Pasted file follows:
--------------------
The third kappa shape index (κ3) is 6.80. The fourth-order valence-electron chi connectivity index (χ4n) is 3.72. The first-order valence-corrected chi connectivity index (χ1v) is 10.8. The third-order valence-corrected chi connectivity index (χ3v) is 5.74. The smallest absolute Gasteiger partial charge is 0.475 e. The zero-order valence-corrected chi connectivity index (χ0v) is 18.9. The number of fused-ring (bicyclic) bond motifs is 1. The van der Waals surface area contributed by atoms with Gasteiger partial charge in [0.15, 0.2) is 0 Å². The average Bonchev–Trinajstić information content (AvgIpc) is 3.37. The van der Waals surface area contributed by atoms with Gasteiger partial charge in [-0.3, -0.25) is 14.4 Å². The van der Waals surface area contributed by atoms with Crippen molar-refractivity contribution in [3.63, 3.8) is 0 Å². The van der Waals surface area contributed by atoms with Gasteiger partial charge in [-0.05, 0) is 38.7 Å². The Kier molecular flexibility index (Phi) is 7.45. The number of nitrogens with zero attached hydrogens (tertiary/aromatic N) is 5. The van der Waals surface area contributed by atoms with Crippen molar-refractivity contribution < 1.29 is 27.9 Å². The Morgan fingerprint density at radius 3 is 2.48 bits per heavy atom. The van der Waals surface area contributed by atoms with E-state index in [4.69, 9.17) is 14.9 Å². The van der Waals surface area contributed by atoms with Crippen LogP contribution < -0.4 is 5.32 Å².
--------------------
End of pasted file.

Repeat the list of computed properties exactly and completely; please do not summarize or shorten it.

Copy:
The third kappa shape index (κ3) is 6.80. The fourth-order valence-electron chi connectivity index (χ4n) is 3.72. The first-order valence-corrected chi connectivity index (χ1v) is 10.8. The third-order valence-corrected chi connectivity index (χ3v) is 5.74. The smallest absolute Gasteiger partial charge is 0.475 e. The zero-order valence-corrected chi connectivity index (χ0v) is 18.9. The number of fused-ring (bicyclic) bond motifs is 1. The van der Waals surface area contributed by atoms with Gasteiger partial charge in [0.15, 0.2) is 0 Å². The average Bonchev–Trinajstić information content (AvgIpc) is 3.37. The van der Waals surface area contributed by atoms with Gasteiger partial charge in [-0.3, -0.25) is 14.4 Å². The van der Waals surface area contributed by atoms with Crippen molar-refractivity contribution in [3.63, 3.8) is 0 Å². The van der Waals surface area contributed by atoms with Gasteiger partial charge in [-0.05, 0) is 38.7 Å². The Kier molecular flexibility index (Phi) is 7.45. The number of nitrogens with zero attached hydrogens (tertiary/aromatic N) is 5. The van der Waals surface area contributed by atoms with Crippen molar-refractivity contribution < 1.29 is 27.9 Å². The Morgan fingerprint density at radius 3 is 2.48 bits per heavy atom. The van der Waals surface area contributed by atoms with E-state index in [4.69, 9.17) is 14.9 Å². The van der Waals surface area contributed by atoms with Crippen LogP contribution < -0.4 is 5.32 Å².